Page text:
What kind of populism? Will we succumb to a scapegoating populism that punches down, using fear to appeal to a shrinking homogeneous white base? Or will we embrace a progressive populism that punches up and articulates an aspirational vision of a way forward together — for all of us?
Thanks to Jonathan Smucker, a long time organizer in progressive movements for this essay: “We want a political revolution. First we must defeat fascism” and for his work with the organizing resource center Beyond the Choir.
Smucker makes several key points with an uncommon clarity, given the whirlwind of this political moment. Among them:
The “populism” of the present– on the right and the left– is a response to the crisis of legitimacy that political authority– the “establishment”– has deservedly enabled. The good news is that a crisis of legitimacy…
presents our underdog movements with an incredible opportunity to narrate the crisis, to reframe the premises of American society, and to organize a new progressive populist alignment capable of challenging the entrenched power of elites.
But a crisis of legitimacy is extraordinarily dangerous for a left…
that is not ready to take advantage of it. History shows that when progressives fail to realign popular social forces in such populist moments, reactionary authoritarians can suddenly step in with remarkable speed and horrific consequences.
Smucker usefully calls attention to the strategic racism,the effectiveness of a Dog Whistle Politics, that
associated liberalism with a welfare state whose recipients were framed as lazy and taking-advantage, if not outright dangerous criminals….in turning middle-class whites against public institutions and social welfare.
Echoing a significant work by Steve Fraser, The Limousine Liberal: How an Incendiary Image United the Right and Fractured America (2016). he suggests that socially liberal core issues and victories and the simultaneous decline of organized labor and with it mass economic well being as core liberal issues offers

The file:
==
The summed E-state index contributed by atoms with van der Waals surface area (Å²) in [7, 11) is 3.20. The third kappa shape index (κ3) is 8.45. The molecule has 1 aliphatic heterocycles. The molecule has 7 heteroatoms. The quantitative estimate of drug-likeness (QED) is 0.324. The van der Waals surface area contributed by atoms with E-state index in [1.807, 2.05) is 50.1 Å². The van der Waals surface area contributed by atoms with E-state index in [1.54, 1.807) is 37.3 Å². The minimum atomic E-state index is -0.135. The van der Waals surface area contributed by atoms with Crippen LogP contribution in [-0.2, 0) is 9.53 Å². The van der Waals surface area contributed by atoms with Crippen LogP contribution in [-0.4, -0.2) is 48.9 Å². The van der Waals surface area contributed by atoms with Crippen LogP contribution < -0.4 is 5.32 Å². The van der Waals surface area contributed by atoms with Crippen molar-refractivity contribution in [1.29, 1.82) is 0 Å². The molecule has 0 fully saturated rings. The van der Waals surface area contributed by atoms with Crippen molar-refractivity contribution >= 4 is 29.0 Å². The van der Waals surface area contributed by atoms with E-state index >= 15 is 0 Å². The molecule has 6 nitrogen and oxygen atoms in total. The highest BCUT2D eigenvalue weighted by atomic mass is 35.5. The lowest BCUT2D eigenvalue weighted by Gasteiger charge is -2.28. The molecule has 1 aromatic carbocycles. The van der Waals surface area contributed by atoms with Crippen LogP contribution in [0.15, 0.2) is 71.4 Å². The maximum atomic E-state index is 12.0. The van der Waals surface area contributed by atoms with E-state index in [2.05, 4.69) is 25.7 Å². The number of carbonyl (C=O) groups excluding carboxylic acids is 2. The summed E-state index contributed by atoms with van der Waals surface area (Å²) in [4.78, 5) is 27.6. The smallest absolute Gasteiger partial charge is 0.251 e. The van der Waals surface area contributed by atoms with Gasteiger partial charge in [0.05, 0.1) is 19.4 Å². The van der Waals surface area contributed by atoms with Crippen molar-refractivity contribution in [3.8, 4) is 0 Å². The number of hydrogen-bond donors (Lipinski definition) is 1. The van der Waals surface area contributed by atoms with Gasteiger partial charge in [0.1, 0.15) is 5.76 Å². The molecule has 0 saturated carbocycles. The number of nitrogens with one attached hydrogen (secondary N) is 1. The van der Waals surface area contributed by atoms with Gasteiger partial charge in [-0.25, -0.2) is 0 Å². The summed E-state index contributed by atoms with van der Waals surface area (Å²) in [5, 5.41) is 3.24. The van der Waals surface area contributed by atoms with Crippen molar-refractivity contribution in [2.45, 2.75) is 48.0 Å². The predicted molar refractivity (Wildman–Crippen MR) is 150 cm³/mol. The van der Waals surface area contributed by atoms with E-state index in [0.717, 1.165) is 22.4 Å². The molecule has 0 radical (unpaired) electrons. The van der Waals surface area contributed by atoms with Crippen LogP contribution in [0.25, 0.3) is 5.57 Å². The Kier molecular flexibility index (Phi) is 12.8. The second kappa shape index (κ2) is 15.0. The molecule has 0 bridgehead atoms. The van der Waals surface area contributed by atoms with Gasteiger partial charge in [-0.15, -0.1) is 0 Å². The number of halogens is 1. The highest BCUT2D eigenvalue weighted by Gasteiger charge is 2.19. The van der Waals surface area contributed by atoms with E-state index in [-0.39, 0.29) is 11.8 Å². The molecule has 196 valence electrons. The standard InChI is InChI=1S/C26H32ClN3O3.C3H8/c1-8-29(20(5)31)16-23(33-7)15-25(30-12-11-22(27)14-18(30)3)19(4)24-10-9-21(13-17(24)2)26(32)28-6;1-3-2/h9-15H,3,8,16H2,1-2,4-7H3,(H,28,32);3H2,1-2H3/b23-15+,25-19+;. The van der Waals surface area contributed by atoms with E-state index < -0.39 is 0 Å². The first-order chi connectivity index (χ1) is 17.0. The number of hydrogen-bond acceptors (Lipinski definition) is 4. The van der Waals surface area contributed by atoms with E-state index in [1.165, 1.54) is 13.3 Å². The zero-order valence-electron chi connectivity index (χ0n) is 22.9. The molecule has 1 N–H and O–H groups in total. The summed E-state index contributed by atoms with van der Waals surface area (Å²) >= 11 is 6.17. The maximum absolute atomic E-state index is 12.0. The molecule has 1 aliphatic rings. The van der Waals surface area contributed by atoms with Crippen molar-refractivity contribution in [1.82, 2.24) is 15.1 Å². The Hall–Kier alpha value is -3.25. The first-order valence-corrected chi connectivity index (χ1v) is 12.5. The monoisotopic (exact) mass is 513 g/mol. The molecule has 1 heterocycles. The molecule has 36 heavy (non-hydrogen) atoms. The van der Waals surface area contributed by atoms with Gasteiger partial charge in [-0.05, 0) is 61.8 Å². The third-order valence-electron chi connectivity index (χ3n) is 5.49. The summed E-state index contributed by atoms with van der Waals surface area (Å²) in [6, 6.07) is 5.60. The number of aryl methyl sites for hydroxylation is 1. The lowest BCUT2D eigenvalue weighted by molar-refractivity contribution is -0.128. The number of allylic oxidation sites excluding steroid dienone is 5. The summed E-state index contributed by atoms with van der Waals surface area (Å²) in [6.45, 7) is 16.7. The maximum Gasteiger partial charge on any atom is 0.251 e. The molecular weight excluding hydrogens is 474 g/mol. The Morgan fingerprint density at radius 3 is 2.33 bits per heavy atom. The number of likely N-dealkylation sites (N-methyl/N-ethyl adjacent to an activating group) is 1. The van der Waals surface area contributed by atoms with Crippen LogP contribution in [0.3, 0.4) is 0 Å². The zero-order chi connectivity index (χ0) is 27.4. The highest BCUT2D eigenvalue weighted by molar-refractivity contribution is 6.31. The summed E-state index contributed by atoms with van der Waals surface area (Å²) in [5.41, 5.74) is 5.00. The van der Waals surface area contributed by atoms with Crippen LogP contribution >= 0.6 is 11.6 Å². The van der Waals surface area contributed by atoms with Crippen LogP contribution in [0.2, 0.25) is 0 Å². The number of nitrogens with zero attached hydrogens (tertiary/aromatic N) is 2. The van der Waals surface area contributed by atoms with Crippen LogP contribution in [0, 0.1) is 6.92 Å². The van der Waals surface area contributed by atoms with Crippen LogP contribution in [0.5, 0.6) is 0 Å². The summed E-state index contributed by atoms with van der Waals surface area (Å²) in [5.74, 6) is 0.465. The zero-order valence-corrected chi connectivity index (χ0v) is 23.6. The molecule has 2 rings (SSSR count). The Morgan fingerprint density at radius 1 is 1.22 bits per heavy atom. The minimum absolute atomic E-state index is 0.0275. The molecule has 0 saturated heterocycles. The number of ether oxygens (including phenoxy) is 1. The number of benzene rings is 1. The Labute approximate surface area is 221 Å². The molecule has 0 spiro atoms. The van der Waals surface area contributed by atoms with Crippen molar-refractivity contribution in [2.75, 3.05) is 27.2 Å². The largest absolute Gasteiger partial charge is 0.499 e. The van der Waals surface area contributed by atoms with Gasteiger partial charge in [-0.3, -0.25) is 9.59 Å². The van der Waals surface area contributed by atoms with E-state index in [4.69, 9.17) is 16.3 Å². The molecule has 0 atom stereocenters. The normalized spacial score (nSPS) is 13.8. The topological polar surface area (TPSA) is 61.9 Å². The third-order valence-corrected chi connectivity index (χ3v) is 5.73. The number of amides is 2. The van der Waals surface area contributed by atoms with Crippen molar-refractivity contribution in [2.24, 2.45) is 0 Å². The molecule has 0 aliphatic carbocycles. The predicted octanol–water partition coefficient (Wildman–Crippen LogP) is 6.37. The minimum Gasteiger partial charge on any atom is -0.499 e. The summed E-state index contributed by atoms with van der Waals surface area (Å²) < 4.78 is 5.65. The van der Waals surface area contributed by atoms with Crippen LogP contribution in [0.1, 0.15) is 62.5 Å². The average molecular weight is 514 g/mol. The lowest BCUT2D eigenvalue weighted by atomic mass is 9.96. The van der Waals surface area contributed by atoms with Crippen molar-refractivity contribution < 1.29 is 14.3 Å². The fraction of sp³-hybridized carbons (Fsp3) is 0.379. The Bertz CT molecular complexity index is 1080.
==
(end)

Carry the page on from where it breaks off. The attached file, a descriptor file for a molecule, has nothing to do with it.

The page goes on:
another reason why this negative branding campaign against the liberal label worked so well, which is that there’s more than a grain of truth to the charge against contemporary liberalism — that it is elitist.
This can be changed. Indeed, he reminds us:
On nearly every major issue, relatively progressive positions have come to enjoy a majority of support. From regulating Wall Street to progressive taxation to health care, from mass incarceration to marijuana legalization to gay marriage, the nation has become progressive.
Finally, he takes on the “heighten the contradictions” school of politics who look forward to advance by picking up the pieces after catastrophe. History and social movement theory and common sense suggest otherwise:
And if you’re considering staying home in November because ‘maybe things have to get worse before people wake up,’ you should know that this fanciful notion is completely unsupported by history. There is no good reason why things can’t just keep getting worse indefinitely. It is belief in the possibility that things could get better — what social movement scholars call “raised expectations” — that inspires people to take action and join progressive movements.